We’d like to welcome our newest Lo-Down contributor, Erin Egan Rodriguez. Erin is a local resident, a working mom, a part-time student and a real estate agent. She sent us this story after leading fundraising efforts for a program that was in danger of being lost at her children’s school, PS110.
Raising a family in New York City is an extraordinary experience. There is so much to offer our children when it comes to art, history, culture — it’s endless! As a parent of three children, I want to show them the world but am restricted by those pesky things like time and money. We often go to museums in the five boroughs to explore and learn. With the economy in the tank and museum entry fees on the rise, it is becoming harder and harder to facilitate these outings. Gaining free access would be amazing, right?
Cool Culture, a program I learned about last year through P.S.110, offers passes to pre-kindergarten and kindergarten students to countless museums and cultural venues for no fee. The program works with public schools to help some of our city’s youngest gain a foundation of exploration and knowledge – and to become savvy museum-goers at an early age.
Cool Culture was founded in 1999 to allow low-income families access to New York City’s cultural life. “We encourage and equip families to be their child’s first educator!” says Barbara Palley, Cool Culture’s education manager. The non-profit organization serves over 400 early childhood programs and 50,000 families. They hold fundraisers to keep the program’s costs as low as possible. Participating schools contribute a fee towards the subsidized program.
The lack of information or a perception that museums are “not for us” causes so many families to miss out on thought provoking experiences. Many museums offer child-focused programs, especially on the weekends. It is a great way to get the kids out of the house on bad weather days, make play dates or just spend some family time doing something out of the ordinary.
Cool Culture is not just about the passes. The program that P.S. 110 participates in offers guidance to school staff about how to take full advantage of free museum visits. Through their years of experience, the Cool Culture team has found that – without outreach – families usually don’t use the passes they have been given. Although the pass removes a financial barrier, the program’s success depends on the involvement of a trusted member of the parent community who can help get the word out.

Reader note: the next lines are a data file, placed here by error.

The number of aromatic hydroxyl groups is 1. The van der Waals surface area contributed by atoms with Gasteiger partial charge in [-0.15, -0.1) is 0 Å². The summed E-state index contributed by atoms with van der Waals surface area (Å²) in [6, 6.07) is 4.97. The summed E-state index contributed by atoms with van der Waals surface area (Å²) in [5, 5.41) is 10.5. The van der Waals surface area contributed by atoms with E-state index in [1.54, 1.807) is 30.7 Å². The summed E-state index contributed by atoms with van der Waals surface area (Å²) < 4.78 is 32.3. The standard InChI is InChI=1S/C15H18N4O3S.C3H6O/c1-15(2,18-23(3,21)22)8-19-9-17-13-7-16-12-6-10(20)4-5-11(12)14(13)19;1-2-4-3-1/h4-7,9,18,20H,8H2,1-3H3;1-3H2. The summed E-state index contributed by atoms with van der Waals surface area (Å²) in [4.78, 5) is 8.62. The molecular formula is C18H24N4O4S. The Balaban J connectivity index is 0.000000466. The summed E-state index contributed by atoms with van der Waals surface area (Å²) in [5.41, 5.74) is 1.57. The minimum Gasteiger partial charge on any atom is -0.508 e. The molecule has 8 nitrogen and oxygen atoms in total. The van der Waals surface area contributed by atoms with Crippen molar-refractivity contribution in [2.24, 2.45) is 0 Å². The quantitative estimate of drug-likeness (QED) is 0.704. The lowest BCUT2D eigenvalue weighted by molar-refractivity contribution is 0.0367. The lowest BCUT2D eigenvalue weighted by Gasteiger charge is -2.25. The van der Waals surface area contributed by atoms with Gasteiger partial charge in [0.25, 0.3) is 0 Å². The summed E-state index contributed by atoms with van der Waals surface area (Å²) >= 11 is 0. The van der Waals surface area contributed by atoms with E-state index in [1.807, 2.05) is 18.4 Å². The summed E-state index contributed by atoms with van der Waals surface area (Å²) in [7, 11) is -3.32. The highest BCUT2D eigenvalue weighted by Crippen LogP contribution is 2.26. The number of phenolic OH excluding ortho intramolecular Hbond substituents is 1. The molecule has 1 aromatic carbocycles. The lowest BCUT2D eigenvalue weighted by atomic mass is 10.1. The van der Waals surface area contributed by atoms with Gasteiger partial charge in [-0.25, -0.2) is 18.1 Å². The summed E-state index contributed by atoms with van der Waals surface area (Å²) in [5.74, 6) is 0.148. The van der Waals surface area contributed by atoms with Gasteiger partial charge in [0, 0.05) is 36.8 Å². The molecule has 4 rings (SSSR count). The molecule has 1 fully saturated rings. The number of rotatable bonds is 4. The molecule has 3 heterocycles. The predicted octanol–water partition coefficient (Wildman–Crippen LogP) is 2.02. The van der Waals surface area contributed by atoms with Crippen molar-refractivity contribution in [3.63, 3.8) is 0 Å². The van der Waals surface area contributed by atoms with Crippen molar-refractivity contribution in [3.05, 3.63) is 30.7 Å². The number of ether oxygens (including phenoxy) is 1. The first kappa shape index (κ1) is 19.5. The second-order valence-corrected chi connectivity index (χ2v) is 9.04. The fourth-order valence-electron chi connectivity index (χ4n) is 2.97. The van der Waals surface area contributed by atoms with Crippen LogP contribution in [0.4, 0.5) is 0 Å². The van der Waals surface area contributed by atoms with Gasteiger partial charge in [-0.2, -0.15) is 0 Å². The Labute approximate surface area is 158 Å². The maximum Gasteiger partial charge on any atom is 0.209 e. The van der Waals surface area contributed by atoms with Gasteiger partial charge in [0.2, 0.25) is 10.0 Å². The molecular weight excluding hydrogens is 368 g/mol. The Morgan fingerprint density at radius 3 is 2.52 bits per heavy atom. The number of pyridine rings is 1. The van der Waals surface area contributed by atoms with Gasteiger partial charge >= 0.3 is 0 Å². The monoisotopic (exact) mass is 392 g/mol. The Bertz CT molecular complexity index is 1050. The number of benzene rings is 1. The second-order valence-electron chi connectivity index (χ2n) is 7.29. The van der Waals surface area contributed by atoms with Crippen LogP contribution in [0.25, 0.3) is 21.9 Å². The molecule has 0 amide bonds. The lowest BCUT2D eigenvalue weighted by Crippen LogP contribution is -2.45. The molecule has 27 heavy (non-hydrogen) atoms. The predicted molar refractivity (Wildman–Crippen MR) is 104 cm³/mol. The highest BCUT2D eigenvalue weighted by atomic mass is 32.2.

Due to budget cuts and other financial restrictions, P.S. 110 was not able to finance this project for the 2011-2012 school year. So a team of parents came together and volunteered to set the wheels in motion. We coordinated with the school and the Cool Culture administration to collect each family’s paperwork and to organize and distribute the passes. We worked with the school’s Parent Coordinator, Millie Candelaria, and Principal, Karen Feuer, to get this done. The team was able to raise money from multiple sources. With the help of the Tarandi Foundation’s generous gift we pulled it off. Students received their passes right before the December holiday break.
Times are tough economically. But Cool Culture is providing a priceless experience for our community. I would like to extend a big thank you to all the parents, the Tarandi Foundation and everyone else who assisted in this labor of love. When asking my 6-year old daughter what she wanted to do last Sunday afternoon, she replied, “Let’s go to the MoMA!” Thank you Cool Culture for allowing us to instill a love of museums in our city’s next generation.